For a large number of Americans, oranges are the most popular source for vitamin C. People generally consume this fruit in the kind of juice, which gives their body around 140% of the recommended dosage of the essential vitamin. However, eating the meaty segments will give you the additional advantage of fiber. Doctors promote this fruit to people as a superb source of folic acid, potassium, thiamin and a few traces of magnesium and calcium.
Researchers place the origin of this tree in the southeastern region of Asia. Columbus takes the charge of bringing the seeds of the fruit to the U.S., which has become a significant hub for exporting and growing this fruit. Earlier, the fruit has been very expensive since it is not easily grown in cool climates, but now it is known to be the third-most popular fruit, directly after apples and bananas.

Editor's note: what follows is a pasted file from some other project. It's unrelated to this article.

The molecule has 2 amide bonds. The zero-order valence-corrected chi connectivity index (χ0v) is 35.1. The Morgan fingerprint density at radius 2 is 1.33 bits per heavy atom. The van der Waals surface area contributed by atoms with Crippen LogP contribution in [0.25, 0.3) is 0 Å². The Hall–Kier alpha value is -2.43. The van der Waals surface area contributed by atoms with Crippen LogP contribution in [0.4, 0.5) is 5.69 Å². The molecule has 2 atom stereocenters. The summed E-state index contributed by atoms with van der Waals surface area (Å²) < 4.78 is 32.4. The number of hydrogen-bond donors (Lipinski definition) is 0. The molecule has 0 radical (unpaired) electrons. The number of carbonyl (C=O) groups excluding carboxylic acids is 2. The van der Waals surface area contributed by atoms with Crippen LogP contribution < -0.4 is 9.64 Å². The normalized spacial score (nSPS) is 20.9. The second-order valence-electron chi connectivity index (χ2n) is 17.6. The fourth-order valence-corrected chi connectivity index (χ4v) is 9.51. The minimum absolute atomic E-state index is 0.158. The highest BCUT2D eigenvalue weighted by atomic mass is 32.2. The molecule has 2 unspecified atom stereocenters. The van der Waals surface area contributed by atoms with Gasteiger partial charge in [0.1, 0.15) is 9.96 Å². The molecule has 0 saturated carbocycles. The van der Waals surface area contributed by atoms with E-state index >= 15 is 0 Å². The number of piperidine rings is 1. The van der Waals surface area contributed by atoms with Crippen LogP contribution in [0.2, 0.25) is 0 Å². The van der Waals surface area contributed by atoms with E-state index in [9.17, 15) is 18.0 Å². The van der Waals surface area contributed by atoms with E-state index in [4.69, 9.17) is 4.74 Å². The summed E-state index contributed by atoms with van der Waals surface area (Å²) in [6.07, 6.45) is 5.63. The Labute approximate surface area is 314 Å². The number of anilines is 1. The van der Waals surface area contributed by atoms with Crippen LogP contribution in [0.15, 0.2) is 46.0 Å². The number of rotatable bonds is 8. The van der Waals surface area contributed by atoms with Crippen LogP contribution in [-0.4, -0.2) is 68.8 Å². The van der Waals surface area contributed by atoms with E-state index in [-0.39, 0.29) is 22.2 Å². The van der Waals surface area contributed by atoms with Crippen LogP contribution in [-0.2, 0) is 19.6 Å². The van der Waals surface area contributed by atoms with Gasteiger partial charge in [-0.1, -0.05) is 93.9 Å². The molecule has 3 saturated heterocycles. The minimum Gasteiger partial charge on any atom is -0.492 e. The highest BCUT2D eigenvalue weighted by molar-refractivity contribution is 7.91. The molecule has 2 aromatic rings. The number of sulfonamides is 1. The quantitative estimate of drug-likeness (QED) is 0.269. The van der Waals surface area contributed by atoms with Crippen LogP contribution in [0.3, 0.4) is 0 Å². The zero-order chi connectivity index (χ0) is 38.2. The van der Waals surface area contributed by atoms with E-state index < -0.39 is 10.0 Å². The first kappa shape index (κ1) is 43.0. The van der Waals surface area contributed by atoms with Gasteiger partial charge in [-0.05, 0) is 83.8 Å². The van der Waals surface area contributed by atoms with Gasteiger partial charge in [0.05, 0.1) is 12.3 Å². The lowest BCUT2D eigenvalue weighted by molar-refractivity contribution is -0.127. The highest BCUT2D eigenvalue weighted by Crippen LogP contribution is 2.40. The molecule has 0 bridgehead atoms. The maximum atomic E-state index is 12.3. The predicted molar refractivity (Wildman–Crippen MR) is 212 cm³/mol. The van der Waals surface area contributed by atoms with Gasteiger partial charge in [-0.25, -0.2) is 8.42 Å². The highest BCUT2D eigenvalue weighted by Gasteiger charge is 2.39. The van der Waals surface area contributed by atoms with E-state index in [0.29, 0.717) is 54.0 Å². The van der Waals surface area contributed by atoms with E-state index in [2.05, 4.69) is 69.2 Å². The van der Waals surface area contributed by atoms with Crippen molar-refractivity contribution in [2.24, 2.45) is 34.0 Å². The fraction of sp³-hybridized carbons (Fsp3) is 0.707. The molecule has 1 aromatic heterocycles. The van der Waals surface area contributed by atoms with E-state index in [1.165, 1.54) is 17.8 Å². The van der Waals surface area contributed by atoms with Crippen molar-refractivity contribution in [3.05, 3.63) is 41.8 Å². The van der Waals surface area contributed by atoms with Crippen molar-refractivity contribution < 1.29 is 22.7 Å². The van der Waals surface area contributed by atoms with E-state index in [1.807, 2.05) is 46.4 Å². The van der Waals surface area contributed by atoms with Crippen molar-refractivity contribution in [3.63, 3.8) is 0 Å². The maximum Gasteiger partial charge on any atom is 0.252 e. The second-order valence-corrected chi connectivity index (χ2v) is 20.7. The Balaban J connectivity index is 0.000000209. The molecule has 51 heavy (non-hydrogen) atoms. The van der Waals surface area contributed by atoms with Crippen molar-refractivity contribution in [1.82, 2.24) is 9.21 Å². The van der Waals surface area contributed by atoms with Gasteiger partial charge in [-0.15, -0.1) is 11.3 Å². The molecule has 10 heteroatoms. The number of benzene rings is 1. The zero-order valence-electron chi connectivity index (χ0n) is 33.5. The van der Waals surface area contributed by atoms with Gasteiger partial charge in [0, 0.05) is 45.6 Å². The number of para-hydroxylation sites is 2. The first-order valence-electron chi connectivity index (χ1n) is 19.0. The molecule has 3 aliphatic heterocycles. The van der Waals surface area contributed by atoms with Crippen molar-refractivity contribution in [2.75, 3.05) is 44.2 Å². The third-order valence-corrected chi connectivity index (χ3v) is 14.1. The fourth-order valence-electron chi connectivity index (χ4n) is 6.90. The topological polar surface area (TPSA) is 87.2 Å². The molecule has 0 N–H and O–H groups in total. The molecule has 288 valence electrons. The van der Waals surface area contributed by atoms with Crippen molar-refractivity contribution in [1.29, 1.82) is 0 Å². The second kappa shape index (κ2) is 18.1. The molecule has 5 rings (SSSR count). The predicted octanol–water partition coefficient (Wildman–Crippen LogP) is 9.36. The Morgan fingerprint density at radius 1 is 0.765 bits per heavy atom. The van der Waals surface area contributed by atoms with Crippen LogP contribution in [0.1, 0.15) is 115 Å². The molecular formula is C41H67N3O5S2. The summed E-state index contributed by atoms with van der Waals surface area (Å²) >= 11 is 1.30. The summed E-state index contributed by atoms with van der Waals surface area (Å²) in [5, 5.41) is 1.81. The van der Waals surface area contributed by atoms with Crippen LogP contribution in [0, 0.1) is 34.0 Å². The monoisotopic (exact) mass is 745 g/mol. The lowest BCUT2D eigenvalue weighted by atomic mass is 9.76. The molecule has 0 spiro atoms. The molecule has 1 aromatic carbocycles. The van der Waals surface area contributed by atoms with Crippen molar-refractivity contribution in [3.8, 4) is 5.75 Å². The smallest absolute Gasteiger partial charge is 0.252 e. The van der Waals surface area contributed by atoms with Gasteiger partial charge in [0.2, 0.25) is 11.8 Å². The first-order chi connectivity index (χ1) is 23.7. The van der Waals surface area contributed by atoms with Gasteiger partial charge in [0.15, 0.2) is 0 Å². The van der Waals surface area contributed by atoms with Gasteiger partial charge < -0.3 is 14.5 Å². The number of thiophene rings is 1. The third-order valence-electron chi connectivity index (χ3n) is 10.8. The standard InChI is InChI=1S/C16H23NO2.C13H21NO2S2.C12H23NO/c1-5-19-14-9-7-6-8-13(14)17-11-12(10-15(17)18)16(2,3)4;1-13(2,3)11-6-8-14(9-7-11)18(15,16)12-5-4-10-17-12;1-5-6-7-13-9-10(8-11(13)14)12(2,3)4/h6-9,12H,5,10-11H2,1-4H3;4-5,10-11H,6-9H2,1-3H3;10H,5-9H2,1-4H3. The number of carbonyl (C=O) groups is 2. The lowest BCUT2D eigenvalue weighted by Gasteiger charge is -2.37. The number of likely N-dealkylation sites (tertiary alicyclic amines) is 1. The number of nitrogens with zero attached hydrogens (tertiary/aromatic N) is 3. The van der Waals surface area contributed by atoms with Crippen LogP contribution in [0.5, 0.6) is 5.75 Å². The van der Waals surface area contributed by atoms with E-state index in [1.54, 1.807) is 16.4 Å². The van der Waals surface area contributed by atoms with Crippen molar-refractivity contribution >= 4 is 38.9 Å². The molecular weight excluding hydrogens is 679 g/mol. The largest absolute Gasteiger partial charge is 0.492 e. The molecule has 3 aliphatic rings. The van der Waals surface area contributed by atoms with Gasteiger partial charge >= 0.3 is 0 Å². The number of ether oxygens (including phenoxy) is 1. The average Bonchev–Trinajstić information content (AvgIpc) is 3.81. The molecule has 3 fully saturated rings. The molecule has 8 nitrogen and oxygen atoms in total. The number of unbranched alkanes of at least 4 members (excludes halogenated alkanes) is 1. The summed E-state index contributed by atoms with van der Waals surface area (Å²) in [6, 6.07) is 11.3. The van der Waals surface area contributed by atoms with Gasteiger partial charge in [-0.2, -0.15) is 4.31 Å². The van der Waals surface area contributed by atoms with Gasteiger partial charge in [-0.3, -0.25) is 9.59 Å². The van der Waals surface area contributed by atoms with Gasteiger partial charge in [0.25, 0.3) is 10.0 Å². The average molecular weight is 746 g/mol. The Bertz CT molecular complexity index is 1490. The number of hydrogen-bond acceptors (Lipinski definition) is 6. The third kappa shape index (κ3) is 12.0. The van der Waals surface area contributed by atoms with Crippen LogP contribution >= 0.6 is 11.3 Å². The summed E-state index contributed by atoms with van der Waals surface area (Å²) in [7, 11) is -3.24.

Oranges hold a handy place in the family of citrus fruits. They’re added to an assortment of snacks and dishes, and relished in the form of juice. Growers harvest the crop mostly in the cold season, which begins from late September and goes on until April. To retain their freshness, it’s suggested you keep them in the refrigerator, but this might pose a problem when you need to extract juice. Juice is best taken from oranges stored at room temperature.
Oranges are always taken off from the branches of trees when they’re ripe and ready to eat. The thin-skinned oranges are favored within the thick-skinned fruit, since they’re known to give more juice than the latter. Similarly, large oranges aren’t as sweet as the small- or medium-sized selection.